Kia, Renault and GM Battle to Introduce First Electric Cars on Road


Credit: Chu / CC BY-SA 3.0

The Korean government’s announcement to support electric vehicles has sparked a stiff competition to launch home-grown zero-emission cars between Hyundai Motor Group and Renault Samsung. These two companies have promised to start the country’s first mass-produced electric cars in 2013.

Kia Motor Group, an affiliate of Hyundai, assures a new version of electric car Ray in January. The company will produce a total of 2500 units in 2012. However, it will instigate the mass production of electric cars for the public in 2013.

Following the same strategy, the Korean unit of French carmaker Samsung is planning to introduce its mid-sized SM3 sedan.
One big benefit to SM3 ZE drivers is that their batteries can be easily exchanged at a swap station in less than 90 seconds, while Kia’s Ray will require drivers to recharge their lithium-ion battery that is only possible by visiting one of the charging station available across 500 units.

According to the analyst reports, there is no stable leader in the domestic market, and their electric cars’ success is doubtful.

Ahn Se-hwan, an analyst at IBK Securities, said: “Nobody will be buying the SM3 ZE or Ray EV if their pricing stays at the level widely predicted now. I’d say less than 5 per cent of drivers here would be on electric cars even in 2025.”

On 22nd December 2011, the government made a formal announcement that those interested in buying Ray EV or SM3 ZE will get a tax credit of up to 4.2 million won (S$4,716) when these cars were launched in 2013. Other tax incentives incorporate exemptions on acquisition tax and special consumption tax.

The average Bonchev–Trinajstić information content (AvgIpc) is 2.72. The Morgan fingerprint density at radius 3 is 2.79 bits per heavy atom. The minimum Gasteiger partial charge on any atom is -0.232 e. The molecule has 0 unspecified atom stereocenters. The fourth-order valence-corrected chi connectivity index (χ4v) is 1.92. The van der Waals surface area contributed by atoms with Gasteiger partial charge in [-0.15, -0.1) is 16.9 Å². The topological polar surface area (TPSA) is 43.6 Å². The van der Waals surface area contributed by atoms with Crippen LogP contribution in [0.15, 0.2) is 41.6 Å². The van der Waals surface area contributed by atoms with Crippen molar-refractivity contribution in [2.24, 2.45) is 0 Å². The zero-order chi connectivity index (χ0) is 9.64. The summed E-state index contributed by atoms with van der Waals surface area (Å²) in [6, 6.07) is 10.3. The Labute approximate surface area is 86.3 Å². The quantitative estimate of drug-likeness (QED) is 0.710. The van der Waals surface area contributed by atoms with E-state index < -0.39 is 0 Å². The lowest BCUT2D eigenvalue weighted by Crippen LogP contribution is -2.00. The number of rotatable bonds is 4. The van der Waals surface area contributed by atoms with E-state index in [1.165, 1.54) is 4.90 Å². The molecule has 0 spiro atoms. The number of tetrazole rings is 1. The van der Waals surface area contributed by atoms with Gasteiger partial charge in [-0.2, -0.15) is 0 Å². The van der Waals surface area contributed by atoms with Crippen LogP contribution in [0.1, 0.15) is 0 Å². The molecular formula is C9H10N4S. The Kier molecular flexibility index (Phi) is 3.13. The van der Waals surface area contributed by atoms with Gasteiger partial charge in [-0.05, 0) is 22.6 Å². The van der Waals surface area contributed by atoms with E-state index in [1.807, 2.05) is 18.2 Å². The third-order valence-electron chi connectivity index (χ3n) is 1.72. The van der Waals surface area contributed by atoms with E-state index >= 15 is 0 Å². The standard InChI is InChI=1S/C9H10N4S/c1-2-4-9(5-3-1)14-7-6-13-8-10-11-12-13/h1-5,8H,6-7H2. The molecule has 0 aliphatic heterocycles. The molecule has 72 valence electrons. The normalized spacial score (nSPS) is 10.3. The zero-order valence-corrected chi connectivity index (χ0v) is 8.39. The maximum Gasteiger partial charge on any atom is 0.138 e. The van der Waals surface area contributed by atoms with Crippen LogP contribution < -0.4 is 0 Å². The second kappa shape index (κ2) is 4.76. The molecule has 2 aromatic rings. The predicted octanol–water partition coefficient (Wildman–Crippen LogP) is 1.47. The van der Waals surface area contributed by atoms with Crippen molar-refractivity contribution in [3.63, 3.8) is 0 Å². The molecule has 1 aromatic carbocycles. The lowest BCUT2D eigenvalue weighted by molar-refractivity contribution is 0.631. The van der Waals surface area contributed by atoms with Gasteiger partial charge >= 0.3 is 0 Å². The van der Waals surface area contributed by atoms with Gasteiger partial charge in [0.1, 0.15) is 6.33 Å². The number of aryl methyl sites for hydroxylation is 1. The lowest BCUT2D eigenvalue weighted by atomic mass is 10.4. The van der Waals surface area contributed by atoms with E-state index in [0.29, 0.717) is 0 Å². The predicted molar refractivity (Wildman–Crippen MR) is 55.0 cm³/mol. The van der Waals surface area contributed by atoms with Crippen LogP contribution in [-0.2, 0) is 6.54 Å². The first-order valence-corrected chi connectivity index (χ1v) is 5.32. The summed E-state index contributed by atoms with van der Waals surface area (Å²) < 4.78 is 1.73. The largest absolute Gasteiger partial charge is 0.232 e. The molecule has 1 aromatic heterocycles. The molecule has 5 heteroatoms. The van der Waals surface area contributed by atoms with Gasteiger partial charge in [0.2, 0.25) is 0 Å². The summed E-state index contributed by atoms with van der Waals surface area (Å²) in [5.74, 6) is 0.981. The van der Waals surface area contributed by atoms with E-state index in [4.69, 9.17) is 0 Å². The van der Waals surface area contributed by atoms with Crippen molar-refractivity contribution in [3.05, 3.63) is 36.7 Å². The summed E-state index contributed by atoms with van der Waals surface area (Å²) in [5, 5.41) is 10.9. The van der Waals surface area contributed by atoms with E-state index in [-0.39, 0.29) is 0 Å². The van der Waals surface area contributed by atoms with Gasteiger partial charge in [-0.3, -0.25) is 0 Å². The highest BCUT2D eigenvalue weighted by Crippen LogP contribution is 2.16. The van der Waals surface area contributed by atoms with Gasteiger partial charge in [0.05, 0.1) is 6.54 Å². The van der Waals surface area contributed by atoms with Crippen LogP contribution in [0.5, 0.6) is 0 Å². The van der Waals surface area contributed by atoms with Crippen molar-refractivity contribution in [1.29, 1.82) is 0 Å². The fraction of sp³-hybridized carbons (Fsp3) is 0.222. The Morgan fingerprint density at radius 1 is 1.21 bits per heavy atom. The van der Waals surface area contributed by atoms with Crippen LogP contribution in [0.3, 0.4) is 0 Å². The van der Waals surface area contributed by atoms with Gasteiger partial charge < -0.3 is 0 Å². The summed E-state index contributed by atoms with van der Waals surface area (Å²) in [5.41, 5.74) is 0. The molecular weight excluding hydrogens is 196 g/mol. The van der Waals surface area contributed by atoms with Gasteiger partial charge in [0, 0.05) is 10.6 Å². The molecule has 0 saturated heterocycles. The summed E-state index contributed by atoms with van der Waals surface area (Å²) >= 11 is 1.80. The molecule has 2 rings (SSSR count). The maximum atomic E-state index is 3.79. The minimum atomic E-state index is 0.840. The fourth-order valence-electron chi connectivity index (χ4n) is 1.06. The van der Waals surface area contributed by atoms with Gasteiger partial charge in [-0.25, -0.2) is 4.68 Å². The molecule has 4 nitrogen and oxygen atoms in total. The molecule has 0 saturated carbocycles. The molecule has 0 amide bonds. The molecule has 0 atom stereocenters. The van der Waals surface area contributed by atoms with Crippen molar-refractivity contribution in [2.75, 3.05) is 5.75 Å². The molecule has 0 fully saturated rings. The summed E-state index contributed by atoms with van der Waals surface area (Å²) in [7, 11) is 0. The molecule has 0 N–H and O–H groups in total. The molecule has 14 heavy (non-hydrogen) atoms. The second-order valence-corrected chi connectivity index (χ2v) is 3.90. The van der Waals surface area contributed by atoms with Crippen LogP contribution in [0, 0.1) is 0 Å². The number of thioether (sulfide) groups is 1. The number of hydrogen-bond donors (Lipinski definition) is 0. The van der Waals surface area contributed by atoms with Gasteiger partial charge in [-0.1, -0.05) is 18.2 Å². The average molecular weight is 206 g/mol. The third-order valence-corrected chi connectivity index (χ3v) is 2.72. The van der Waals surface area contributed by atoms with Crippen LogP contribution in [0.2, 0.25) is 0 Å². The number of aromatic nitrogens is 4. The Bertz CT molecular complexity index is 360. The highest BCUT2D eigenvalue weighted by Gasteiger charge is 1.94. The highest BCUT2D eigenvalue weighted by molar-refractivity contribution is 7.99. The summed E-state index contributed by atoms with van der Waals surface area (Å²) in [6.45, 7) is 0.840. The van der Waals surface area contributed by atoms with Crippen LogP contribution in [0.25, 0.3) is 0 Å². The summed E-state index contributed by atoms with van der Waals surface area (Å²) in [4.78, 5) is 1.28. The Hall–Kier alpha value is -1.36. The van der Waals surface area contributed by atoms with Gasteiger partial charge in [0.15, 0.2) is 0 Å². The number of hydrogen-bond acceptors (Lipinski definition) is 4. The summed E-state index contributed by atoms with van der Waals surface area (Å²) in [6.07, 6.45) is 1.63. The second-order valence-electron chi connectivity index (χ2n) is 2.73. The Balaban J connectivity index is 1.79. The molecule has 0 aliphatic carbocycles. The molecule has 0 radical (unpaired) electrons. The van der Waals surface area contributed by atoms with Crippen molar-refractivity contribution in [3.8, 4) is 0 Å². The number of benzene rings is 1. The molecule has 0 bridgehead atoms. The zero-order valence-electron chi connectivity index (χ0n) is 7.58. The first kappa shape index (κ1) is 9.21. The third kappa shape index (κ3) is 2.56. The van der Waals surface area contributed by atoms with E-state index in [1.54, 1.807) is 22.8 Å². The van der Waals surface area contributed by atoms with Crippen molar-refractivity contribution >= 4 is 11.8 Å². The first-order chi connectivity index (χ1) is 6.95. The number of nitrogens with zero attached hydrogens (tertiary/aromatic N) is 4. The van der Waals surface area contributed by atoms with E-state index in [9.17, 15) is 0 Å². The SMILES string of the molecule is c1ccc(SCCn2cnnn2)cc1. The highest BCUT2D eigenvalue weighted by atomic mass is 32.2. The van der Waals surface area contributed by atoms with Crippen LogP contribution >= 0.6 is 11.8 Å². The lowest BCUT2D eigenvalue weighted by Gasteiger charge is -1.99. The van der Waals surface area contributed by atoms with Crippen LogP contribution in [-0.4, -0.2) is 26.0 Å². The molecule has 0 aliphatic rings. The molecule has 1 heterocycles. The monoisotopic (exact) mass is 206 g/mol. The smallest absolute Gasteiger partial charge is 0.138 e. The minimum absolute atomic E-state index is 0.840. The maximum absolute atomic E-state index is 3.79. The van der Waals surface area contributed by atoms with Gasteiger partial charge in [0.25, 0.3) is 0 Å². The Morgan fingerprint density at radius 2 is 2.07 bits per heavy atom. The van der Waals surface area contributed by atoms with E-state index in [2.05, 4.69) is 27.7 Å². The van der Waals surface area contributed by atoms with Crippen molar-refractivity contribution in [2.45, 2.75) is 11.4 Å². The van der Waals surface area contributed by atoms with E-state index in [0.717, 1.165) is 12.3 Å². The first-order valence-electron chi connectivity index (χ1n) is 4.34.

The pricing of cars are not fixed, but the SM3 ZE is speculated to top 65 million won, while the Ray EV will be available at around 47 million won. Many gas stations that provide electric to fuel-cell required more stable support by the government.

Executives at GM and Renault Samsung said that if infrastructural support is provided in accordance with a plan, then Korea will be able to adopt all-electric vehicles.

Michael Bly, GM’s chief of global electrical systems, said: “GM tested the capability of Chevrolet’s all-electric EN-V concept car in Korea one year ago in collaboration with the Seoul city government and the feedback was very favourable; fitting right into the urban lifestyle and driving conditions.”

The Ministry of Knowledge Economy will spend about 70 billion won ($65 million) on electric-vehicles development by 2014. Also, the money will be spent on the building of electric charging stations.

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